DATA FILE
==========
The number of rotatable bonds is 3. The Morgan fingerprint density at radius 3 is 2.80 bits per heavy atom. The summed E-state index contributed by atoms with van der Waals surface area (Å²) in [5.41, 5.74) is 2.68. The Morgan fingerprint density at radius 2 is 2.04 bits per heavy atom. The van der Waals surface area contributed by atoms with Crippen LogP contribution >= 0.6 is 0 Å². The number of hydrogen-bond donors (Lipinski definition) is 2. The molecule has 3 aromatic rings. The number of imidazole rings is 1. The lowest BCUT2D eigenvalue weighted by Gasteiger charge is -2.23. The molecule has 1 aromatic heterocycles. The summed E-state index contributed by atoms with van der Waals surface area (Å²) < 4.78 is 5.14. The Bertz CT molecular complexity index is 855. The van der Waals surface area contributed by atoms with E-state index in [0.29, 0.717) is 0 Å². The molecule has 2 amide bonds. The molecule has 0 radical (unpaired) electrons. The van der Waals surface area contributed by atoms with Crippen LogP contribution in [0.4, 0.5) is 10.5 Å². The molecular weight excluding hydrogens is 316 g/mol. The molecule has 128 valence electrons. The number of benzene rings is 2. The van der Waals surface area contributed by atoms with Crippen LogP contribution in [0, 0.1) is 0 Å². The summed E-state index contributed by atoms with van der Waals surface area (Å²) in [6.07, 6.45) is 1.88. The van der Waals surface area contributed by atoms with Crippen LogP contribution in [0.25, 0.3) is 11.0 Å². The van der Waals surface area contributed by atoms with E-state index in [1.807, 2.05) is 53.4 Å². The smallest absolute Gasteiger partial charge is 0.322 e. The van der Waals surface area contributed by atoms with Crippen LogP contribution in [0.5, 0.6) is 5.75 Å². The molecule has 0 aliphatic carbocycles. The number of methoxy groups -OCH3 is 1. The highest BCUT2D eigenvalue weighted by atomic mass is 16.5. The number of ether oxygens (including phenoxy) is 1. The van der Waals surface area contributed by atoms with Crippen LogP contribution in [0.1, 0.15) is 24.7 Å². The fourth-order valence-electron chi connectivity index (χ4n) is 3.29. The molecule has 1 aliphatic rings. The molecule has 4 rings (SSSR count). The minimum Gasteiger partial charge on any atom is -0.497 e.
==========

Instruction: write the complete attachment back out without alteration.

The number of rotatable bonds is 3. The Morgan fingerprint density at radius 3 is 2.80 bits per heavy atom. The summed E-state index contributed by atoms with van der Waals surface area (Å²) in [5.41, 5.74) is 2.68. The Morgan fingerprint density at radius 2 is 2.04 bits per heavy atom. The van der Waals surface area contributed by atoms with Crippen LogP contribution >= 0.6 is 0 Å². The number of hydrogen-bond donors (Lipinski definition) is 2. The molecule has 3 aromatic rings. The number of imidazole rings is 1. The lowest BCUT2D eigenvalue weighted by Gasteiger charge is -2.23. The molecule has 1 aromatic heterocycles. The summed E-state index contributed by atoms with van der Waals surface area (Å²) < 4.78 is 5.14. The Bertz CT molecular complexity index is 855. The van der Waals surface area contributed by atoms with E-state index in [0.29, 0.717) is 0 Å². The molecule has 2 amide bonds. The molecule has 0 radical (unpaired) electrons. The van der Waals surface area contributed by atoms with Crippen LogP contribution in [0.4, 0.5) is 10.5 Å². The molecular weight excluding hydrogens is 316 g/mol. The molecule has 128 valence electrons. The number of benzene rings is 2. The van der Waals surface area contributed by atoms with Crippen LogP contribution in [0, 0.1) is 0 Å². The summed E-state index contributed by atoms with van der Waals surface area (Å²) in [6.07, 6.45) is 1.88. The van der Waals surface area contributed by atoms with Crippen LogP contribution in [0.25, 0.3) is 11.0 Å². The van der Waals surface area contributed by atoms with E-state index in [1.807, 2.05) is 53.4 Å². The smallest absolute Gasteiger partial charge is 0.322 e. The van der Waals surface area contributed by atoms with Crippen LogP contribution in [0.5, 0.6) is 5.75 Å². The molecule has 0 aliphatic carbocycles. The number of methoxy groups -OCH3 is 1. The highest BCUT2D eigenvalue weighted by atomic mass is 16.5. The number of ether oxygens (including phenoxy) is 1. The van der Waals surface area contributed by atoms with Crippen LogP contribution in [0.1, 0.15) is 24.7 Å². The fourth-order valence-electron chi connectivity index (χ4n) is 3.29. The molecule has 1 aliphatic rings. The molecule has 4 rings (SSSR count). The minimum Gasteiger partial charge on any atom is -0.497 e.